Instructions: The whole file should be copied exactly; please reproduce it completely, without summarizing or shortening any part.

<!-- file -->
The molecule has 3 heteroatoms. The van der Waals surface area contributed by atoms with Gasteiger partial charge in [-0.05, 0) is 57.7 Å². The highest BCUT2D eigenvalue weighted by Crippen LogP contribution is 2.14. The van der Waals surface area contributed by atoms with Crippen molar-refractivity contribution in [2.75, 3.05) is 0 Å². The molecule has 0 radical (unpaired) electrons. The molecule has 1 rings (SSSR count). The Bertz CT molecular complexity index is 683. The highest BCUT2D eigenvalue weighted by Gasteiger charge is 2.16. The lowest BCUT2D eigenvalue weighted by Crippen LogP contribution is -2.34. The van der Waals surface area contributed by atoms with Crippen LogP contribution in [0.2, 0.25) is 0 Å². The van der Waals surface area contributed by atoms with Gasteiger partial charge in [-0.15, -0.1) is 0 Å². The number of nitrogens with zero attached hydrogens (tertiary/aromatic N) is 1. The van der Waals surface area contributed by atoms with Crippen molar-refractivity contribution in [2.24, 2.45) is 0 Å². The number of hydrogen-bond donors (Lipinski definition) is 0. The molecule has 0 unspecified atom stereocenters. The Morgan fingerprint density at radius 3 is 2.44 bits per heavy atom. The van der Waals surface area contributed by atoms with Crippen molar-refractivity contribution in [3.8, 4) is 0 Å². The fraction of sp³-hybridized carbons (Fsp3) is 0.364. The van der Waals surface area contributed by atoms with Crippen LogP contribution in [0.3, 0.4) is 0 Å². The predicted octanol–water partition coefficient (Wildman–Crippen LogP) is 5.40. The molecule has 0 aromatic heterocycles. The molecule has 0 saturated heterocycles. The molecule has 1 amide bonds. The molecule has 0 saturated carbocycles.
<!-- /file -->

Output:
The molecule has 3 heteroatoms. The van der Waals surface area contributed by atoms with Gasteiger partial charge in [-0.05, 0) is 57.7 Å². The highest BCUT2D eigenvalue weighted by Crippen LogP contribution is 2.14. The van der Waals surface area contributed by atoms with Crippen molar-refractivity contribution in [2.75, 3.05) is 0 Å². The molecule has 0 radical (unpaired) electrons. The molecule has 1 rings (SSSR count). The Bertz CT molecular complexity index is 683. The highest BCUT2D eigenvalue weighted by Gasteiger charge is 2.16. The lowest BCUT2D eigenvalue weighted by Crippen LogP contribution is -2.34. The van der Waals surface area contributed by atoms with Crippen LogP contribution in [0.2, 0.25) is 0 Å². The van der Waals surface area contributed by atoms with Gasteiger partial charge in [-0.15, -0.1) is 0 Å². The number of nitrogens with zero attached hydrogens (tertiary/aromatic N) is 1. The van der Waals surface area contributed by atoms with Crippen molar-refractivity contribution in [2.24, 2.45) is 0 Å². The number of hydrogen-bond donors (Lipinski definition) is 0. The molecule has 0 unspecified atom stereocenters. The Morgan fingerprint density at radius 3 is 2.44 bits per heavy atom. The van der Waals surface area contributed by atoms with Crippen molar-refractivity contribution in [3.8, 4) is 0 Å². The fraction of sp³-hybridized carbons (Fsp3) is 0.364. The van der Waals surface area contributed by atoms with Crippen LogP contribution in [0.3, 0.4) is 0 Å². The predicted octanol–water partition coefficient (Wildman–Crippen LogP) is 5.40. The molecule has 0 aromatic heterocycles. The molecule has 0 saturated heterocycles. The molecule has 1 amide bonds. The molecule has 0 saturated carbocycles.